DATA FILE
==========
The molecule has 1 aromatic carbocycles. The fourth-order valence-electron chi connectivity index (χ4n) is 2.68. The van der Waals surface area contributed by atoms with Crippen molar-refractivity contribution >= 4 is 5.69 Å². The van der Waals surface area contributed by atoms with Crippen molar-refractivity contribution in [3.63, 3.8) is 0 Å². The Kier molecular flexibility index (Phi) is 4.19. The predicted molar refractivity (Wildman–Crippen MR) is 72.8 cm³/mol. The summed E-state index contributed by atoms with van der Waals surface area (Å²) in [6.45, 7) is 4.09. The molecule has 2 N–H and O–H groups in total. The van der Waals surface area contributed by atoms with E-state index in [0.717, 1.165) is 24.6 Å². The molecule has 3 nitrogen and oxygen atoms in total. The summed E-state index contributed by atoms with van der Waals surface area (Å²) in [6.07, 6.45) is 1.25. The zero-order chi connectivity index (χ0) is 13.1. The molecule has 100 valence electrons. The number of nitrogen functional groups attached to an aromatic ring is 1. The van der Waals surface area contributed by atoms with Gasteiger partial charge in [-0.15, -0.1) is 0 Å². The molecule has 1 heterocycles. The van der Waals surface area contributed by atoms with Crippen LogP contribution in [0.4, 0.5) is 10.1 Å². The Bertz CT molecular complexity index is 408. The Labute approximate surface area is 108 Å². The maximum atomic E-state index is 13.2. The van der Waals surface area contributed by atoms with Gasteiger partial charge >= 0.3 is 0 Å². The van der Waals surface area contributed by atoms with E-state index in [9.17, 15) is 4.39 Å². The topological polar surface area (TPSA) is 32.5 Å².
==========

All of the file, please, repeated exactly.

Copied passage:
The molecule has 1 aromatic carbocycles. The fourth-order valence-electron chi connectivity index (χ4n) is 2.68. The van der Waals surface area contributed by atoms with Crippen molar-refractivity contribution >= 4 is 5.69 Å². The van der Waals surface area contributed by atoms with Crippen molar-refractivity contribution in [3.63, 3.8) is 0 Å². The Kier molecular flexibility index (Phi) is 4.19. The predicted molar refractivity (Wildman–Crippen MR) is 72.8 cm³/mol. The summed E-state index contributed by atoms with van der Waals surface area (Å²) in [6.45, 7) is 4.09. The molecule has 2 N–H and O–H groups in total. The van der Waals surface area contributed by atoms with E-state index in [0.717, 1.165) is 24.6 Å². The molecule has 3 nitrogen and oxygen atoms in total. The summed E-state index contributed by atoms with van der Waals surface area (Å²) in [6.07, 6.45) is 1.25. The zero-order chi connectivity index (χ0) is 13.1. The molecule has 100 valence electrons. The number of nitrogen functional groups attached to an aromatic ring is 1. The van der Waals surface area contributed by atoms with Gasteiger partial charge in [-0.15, -0.1) is 0 Å². The molecule has 1 heterocycles. The van der Waals surface area contributed by atoms with Crippen LogP contribution in [0.4, 0.5) is 10.1 Å². The Bertz CT molecular complexity index is 408. The Labute approximate surface area is 108 Å². The maximum atomic E-state index is 13.2. The van der Waals surface area contributed by atoms with Gasteiger partial charge >= 0.3 is 0 Å². The van der Waals surface area contributed by atoms with E-state index in [9.17, 15) is 4.39 Å². The topological polar surface area (TPSA) is 32.5 Å².